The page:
The RX4-SH caliper is designed for use with mineral oil and therefor Shimano and Campagnolo levers, while the RX4-SR is designed to work with DOT fluid and SRAM lever systems. Weights are listed at 102g for the RX4-SH including pads and 92g for the RX4-SR including pads. Perfect for use with the Hope Road Rotor, these rotors use a floating 2 piece design and include a beveled edge on the braking surface to keep the “danger” to a minimum.
RS4 Road, Cross, & Gravel hubs
Obviously, Hope is no stranger to hub production and it’s something they do exceptionally well. So it should come as no surprise that their RS4 road hubs are built to the same exacting standard. Starting with one of the only processes not done in house, the hubs begin life as an Italian forging that comes from the same factory responsible for Ducati motorcycle frames. From there the forging is shipped to England to machine it into the recognizable hub shell before heading off to polishing. Hope proudly does their anodizing in house, but they’re also quite fond of their polishing system which results in better anodized finishes. The process uses walnut shells as an abrasive which cuts down on the environmental impact and yields an incredibly shiny hub shell that takes well to anodizing.
Using the same freehub design as their mountain bike hubs, their road hubs lose two of the four pawls, running just two pawls for 44 point engagement. Inside, Swiss sealed bearings keep the hubs spinning smoothly through ugly British winters.
Available in Centerlock or 6 Bolt configurations, the hubs are also available in straight pull or traditional J-bend spoke options. End caps are available to fit most frame configurations, and currently Shimano and Campagnolo freehubs are available – though Hope tells us they are simply waiting on approval from SRAM to release XDR freehubs into the wild.
The hubs are perfect center pieces for Hope’s road rims with complete builds offered in the 20FIVE aluminum or RD40 carbon wheel sets.
The 20FIVE is a 25mm deep rim with a 20mm internal width that’s tubeless compatible and comes in at 425g. Available in a few build options, these are shown above with a 24h straight pull RS4 hub which results in a 762/908g complete wheelset (Centerlock) that’s hand built in Barnoldswick as with all of their wheels – though the rims are not made in house.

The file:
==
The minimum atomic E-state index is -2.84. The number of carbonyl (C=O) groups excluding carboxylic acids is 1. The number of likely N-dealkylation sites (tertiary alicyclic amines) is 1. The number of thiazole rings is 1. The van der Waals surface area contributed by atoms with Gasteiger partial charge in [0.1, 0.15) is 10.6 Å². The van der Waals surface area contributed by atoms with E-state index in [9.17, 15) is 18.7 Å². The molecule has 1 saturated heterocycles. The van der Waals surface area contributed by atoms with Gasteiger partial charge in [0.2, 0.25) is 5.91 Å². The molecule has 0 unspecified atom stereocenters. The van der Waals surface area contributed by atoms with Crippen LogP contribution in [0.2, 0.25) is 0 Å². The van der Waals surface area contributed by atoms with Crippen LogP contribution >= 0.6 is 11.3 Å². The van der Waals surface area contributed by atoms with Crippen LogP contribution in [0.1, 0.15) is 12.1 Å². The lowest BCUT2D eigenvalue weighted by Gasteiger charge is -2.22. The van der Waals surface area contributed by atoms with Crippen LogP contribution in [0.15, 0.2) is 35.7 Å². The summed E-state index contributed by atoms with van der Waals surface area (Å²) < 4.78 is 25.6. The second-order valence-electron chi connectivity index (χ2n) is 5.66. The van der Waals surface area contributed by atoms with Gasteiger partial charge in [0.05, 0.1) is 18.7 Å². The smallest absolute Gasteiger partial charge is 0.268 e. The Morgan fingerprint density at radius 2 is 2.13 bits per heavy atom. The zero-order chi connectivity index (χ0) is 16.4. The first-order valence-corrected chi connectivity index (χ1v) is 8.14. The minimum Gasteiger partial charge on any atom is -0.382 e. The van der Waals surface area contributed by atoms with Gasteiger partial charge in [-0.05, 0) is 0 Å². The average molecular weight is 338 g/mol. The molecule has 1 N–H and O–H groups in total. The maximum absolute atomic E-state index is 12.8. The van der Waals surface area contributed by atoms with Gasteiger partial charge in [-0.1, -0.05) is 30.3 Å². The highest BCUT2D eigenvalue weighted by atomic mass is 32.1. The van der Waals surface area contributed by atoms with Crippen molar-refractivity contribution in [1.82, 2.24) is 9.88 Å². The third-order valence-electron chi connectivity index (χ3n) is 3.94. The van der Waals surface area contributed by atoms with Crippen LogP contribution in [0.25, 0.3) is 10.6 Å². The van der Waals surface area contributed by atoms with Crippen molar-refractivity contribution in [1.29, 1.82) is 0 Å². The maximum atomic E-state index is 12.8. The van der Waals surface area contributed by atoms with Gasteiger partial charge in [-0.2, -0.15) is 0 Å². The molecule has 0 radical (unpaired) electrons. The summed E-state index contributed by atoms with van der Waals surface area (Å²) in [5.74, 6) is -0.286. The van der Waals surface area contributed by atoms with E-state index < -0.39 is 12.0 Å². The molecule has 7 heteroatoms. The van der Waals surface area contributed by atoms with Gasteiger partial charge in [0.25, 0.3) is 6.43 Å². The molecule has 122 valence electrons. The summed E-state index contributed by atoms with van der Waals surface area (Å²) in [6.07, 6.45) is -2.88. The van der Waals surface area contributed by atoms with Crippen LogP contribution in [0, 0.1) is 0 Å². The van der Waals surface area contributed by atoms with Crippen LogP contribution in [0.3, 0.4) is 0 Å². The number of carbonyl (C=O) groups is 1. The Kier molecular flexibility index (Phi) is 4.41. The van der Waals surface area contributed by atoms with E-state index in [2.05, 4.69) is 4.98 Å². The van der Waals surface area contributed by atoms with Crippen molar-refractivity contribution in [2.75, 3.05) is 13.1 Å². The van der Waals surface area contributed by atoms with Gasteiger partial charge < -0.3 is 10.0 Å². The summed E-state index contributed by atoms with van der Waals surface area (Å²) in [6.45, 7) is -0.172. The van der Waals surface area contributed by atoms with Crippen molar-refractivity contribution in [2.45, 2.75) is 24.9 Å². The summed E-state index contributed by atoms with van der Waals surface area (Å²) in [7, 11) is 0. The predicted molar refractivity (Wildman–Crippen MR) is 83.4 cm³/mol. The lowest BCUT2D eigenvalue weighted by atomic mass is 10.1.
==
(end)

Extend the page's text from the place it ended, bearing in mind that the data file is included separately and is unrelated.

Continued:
The RD40 uses a 40mm deep carbon rim with a 19mm internal width that is also tubeless compatible. Available with RS4 straight pull hubs in 6 bolt or Centerlock, the Centerlock version checks in at 1495g per set. Both wheelsets are available with Shimano or Campy freehub bodies (XDR coming soon), 6 hub color choices, and Sapim CX-Ray Spokes and QR/TA end caps in the box.
UK made carbon seatposts
Finally, Hope has been increasing their in house carbon production because, well, because they can. And they think they can do it better thanks to their ability to create their own molds in house which can be quickly changed. When they’re not building race bikes for the British Cycling team, Hope is working on their line of carbon products which now includes a seat post among others (we’re told a gravel or cross bike might not be far off).
Mainly constructed from T700 unidirectional carbon fiber combined with a 3K twill woven and 1K 2×2 twill woven fabric for the outer layer, the post has a typically robust Hope build quality and a weight of 185g for a 27.2mm post. It’s also available in 30.9 and 31.6mm diameters – all of which feature a single bolt adjustment with aluminum seat rail clamps and a 15mm setback.